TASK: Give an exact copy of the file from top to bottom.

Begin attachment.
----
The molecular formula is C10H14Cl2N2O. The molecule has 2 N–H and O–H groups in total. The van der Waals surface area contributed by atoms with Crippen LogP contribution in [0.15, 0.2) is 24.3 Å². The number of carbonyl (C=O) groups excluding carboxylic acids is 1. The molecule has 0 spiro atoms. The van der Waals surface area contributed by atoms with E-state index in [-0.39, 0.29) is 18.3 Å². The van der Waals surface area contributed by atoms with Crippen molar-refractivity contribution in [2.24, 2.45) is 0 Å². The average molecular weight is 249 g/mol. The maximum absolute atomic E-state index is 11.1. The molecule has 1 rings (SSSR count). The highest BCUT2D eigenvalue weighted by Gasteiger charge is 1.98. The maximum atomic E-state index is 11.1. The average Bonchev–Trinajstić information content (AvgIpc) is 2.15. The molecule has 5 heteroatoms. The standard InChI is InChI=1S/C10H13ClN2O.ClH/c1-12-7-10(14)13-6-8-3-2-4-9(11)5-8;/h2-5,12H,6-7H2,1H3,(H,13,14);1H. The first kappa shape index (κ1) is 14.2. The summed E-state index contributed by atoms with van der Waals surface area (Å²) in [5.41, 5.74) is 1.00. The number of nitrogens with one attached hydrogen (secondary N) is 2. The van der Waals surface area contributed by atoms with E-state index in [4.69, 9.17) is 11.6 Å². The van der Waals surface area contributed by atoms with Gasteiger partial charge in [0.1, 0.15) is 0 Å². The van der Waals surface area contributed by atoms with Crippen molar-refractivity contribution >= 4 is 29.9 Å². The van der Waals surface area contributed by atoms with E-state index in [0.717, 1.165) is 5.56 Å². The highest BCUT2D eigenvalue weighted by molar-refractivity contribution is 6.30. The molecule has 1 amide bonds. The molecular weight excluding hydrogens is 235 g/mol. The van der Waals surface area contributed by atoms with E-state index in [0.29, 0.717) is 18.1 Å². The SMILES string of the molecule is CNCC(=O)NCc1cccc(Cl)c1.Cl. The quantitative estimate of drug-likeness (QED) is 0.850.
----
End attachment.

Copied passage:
The molecular formula is C10H14Cl2N2O. The molecule has 2 N–H and O–H groups in total. The van der Waals surface area contributed by atoms with Crippen LogP contribution in [0.15, 0.2) is 24.3 Å². The number of carbonyl (C=O) groups excluding carboxylic acids is 1. The molecule has 0 spiro atoms. The van der Waals surface area contributed by atoms with E-state index in [-0.39, 0.29) is 18.3 Å². The van der Waals surface area contributed by atoms with Crippen molar-refractivity contribution in [2.24, 2.45) is 0 Å². The average molecular weight is 249 g/mol. The maximum absolute atomic E-state index is 11.1. The molecule has 1 rings (SSSR count). The highest BCUT2D eigenvalue weighted by Gasteiger charge is 1.98. The maximum atomic E-state index is 11.1. The average Bonchev–Trinajstić information content (AvgIpc) is 2.15. The molecule has 5 heteroatoms. The standard InChI is InChI=1S/C10H13ClN2O.ClH/c1-12-7-10(14)13-6-8-3-2-4-9(11)5-8;/h2-5,12H,6-7H2,1H3,(H,13,14);1H. The first kappa shape index (κ1) is 14.2. The summed E-state index contributed by atoms with van der Waals surface area (Å²) in [5.41, 5.74) is 1.00. The number of nitrogens with one attached hydrogen (secondary N) is 2. The van der Waals surface area contributed by atoms with E-state index in [4.69, 9.17) is 11.6 Å². The van der Waals surface area contributed by atoms with Gasteiger partial charge in [0.1, 0.15) is 0 Å². The van der Waals surface area contributed by atoms with Crippen molar-refractivity contribution >= 4 is 29.9 Å². The van der Waals surface area contributed by atoms with E-state index in [0.717, 1.165) is 5.56 Å². The highest BCUT2D eigenvalue weighted by molar-refractivity contribution is 6.30. The molecule has 1 amide bonds. The molecular weight excluding hydrogens is 235 g/mol. The van der Waals surface area contributed by atoms with E-state index in [0.29, 0.717) is 18.1 Å². The SMILES string of the molecule is CNCC(=O)NCc1cccc(Cl)c1.Cl. The quantitative estimate of drug-likeness (QED) is 0.850.